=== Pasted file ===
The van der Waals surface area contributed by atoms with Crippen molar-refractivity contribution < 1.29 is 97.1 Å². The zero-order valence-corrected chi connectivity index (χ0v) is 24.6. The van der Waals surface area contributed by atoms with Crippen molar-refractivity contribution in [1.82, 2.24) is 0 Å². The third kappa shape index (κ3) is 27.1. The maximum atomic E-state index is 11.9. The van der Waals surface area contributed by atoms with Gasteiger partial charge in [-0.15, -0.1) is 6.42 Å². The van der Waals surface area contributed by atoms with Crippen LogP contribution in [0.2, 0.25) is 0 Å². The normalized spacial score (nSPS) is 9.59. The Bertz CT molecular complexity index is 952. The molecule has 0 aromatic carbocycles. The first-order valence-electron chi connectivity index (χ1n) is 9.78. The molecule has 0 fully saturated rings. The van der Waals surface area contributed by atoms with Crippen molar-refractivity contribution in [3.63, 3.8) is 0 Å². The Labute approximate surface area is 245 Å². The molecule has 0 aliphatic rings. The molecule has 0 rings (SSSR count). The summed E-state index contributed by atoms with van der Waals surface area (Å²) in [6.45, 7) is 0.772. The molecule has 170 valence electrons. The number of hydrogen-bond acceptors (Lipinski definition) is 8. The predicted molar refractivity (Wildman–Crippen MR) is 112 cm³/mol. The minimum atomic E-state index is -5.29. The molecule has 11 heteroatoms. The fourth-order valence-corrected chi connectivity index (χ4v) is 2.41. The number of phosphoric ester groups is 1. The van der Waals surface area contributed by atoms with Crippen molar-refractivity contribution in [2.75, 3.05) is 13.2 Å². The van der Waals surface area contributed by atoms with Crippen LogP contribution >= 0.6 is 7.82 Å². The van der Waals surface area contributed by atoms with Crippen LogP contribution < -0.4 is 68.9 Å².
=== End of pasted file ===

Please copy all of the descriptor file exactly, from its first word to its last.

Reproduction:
The van der Waals surface area contributed by atoms with Crippen molar-refractivity contribution < 1.29 is 97.1 Å². The zero-order valence-corrected chi connectivity index (χ0v) is 24.6. The van der Waals surface area contributed by atoms with Crippen molar-refractivity contribution in [1.82, 2.24) is 0 Å². The third kappa shape index (κ3) is 27.1. The maximum atomic E-state index is 11.9. The van der Waals surface area contributed by atoms with Gasteiger partial charge in [-0.15, -0.1) is 6.42 Å². The van der Waals surface area contributed by atoms with Crippen LogP contribution in [0.2, 0.25) is 0 Å². The normalized spacial score (nSPS) is 9.59. The Bertz CT molecular complexity index is 952. The molecule has 0 aromatic carbocycles. The first-order valence-electron chi connectivity index (χ1n) is 9.78. The molecule has 0 fully saturated rings. The van der Waals surface area contributed by atoms with Crippen molar-refractivity contribution in [3.63, 3.8) is 0 Å². The Labute approximate surface area is 245 Å². The molecule has 0 aliphatic rings. The molecule has 0 rings (SSSR count). The summed E-state index contributed by atoms with van der Waals surface area (Å²) in [6.45, 7) is 0.772. The molecule has 170 valence electrons. The number of hydrogen-bond acceptors (Lipinski definition) is 8. The predicted molar refractivity (Wildman–Crippen MR) is 112 cm³/mol. The minimum atomic E-state index is -5.29. The molecule has 11 heteroatoms. The fourth-order valence-corrected chi connectivity index (χ4v) is 2.41. The number of phosphoric ester groups is 1. The van der Waals surface area contributed by atoms with Crippen molar-refractivity contribution in [2.75, 3.05) is 13.2 Å². The van der Waals surface area contributed by atoms with Crippen LogP contribution >= 0.6 is 7.82 Å². The van der Waals surface area contributed by atoms with Crippen LogP contribution < -0.4 is 68.9 Å².